A spaceship crew could happily accelerate away from the Earth at 1g (i.e. at Earth gravity), indeed they would feel "at home" under such an acceleration. Using 1g ( i.e. 9.8 meters/sec/sec) of acceleration, how long would it take to get to the nearest star and return?

Conveniently 1g is very close to an acceleration of 1 light year/year/year (it converts more accurately to 9.5 m/s/s). This makes the calculation straightforward by measuring the distance in "light years" and the time in years. For the trip to the nearest star, we accelerate at 1g to the half way point (2.15 light years distant) and then decelerate at 1g to the star.

Then using the usual equation of motion (distance s=u*t+a*t*t/2) with a small start velocity (i.e. u=0), and acceleration a=1 in our units, then substituting a distance s of 2.15 lightyears gives a time to half way of 2.07 years. The total journey time for the round trip is 4 times this, that is 8.3 years. This is the time the astronauts will have taken (and aged) on the trip.

However this is not the time the people on Earth think the astronauts have been away ! Due the relativistic effects, according to the people on Earth, the clocks on the speeding spaceship have been running slow. To find the Earth time for the trip, the change in the velocity with acceleration of the spaceship is not a=dv/dt but

acceleration a=d(v/sqrt(1-v*v/c*c))/dt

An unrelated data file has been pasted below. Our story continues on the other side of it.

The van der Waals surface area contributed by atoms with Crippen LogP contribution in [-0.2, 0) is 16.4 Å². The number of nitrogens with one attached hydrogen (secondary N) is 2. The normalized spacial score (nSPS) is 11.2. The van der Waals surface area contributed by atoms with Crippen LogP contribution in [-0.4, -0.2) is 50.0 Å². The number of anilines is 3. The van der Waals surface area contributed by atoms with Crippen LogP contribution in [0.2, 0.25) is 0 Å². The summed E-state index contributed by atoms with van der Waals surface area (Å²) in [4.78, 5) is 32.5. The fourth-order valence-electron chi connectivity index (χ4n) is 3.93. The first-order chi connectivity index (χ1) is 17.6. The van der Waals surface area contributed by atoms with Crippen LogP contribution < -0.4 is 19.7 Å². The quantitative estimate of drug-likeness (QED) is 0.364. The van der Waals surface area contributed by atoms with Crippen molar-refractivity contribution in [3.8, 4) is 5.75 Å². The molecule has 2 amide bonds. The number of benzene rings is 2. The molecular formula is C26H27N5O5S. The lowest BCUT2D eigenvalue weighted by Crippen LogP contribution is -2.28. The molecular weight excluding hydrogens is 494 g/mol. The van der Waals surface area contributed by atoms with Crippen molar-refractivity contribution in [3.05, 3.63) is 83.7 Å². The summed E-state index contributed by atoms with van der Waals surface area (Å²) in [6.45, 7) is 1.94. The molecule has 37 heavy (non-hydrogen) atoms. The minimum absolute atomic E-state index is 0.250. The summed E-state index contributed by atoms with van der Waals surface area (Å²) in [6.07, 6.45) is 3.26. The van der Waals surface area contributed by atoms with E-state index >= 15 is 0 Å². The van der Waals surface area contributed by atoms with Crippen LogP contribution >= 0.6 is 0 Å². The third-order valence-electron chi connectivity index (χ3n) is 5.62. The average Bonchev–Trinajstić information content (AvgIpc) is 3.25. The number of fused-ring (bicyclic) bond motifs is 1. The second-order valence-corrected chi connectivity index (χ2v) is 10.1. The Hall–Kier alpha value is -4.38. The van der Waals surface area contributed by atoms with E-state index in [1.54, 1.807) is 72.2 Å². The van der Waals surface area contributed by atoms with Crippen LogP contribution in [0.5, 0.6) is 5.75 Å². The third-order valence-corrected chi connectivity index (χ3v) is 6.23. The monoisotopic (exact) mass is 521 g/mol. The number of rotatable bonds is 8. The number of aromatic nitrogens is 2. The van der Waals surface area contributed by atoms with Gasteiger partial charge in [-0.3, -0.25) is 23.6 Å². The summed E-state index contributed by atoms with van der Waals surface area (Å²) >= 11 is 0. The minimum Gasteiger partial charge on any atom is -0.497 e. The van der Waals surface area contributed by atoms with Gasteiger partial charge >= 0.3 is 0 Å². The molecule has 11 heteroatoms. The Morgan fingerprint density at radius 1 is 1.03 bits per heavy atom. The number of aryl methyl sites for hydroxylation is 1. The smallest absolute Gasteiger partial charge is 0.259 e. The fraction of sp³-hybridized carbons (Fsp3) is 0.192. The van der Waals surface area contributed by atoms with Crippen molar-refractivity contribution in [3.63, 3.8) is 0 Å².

With the acceleration a=1, this gives on integration a velocity after t years of v=t/sqrt(1+t*t). Expressing v as ds/dt where s is the distance in light years and integrating again gives t=sqrt{s(s+2)} With s=2.15 light years, the time to the half way point is 3.0 years.

That is the total journey time in Earth time is 12 years(1). Although the Earth people will have aged nearly 4 more years than the astronauts, neither the journey time for the astronauts or the return time for Earth dwellers is prohibitive. Thus trips, at least to the nearest stars, are possible for man within current physics, but one must not belittle the enormous problems of providing the acceleration and protecting the astronauts from radiation. Even greater distances could be contemplated. For example within 9 light years of Earth we might expect about 8 stars. These could be reached with an astronaut journey time of 12 years and an Earth time of 22 years. More distant stars however would really only be accessible to galactic wanderers or unmanned spaceships. Although we cannot contemplate a trip to the stars in the near future, we can dream that one day we can go there.

1. This figure agrees with Professor Hawkins recent quote of about 6 years to get to the nearest stars.

Modified Oct 2007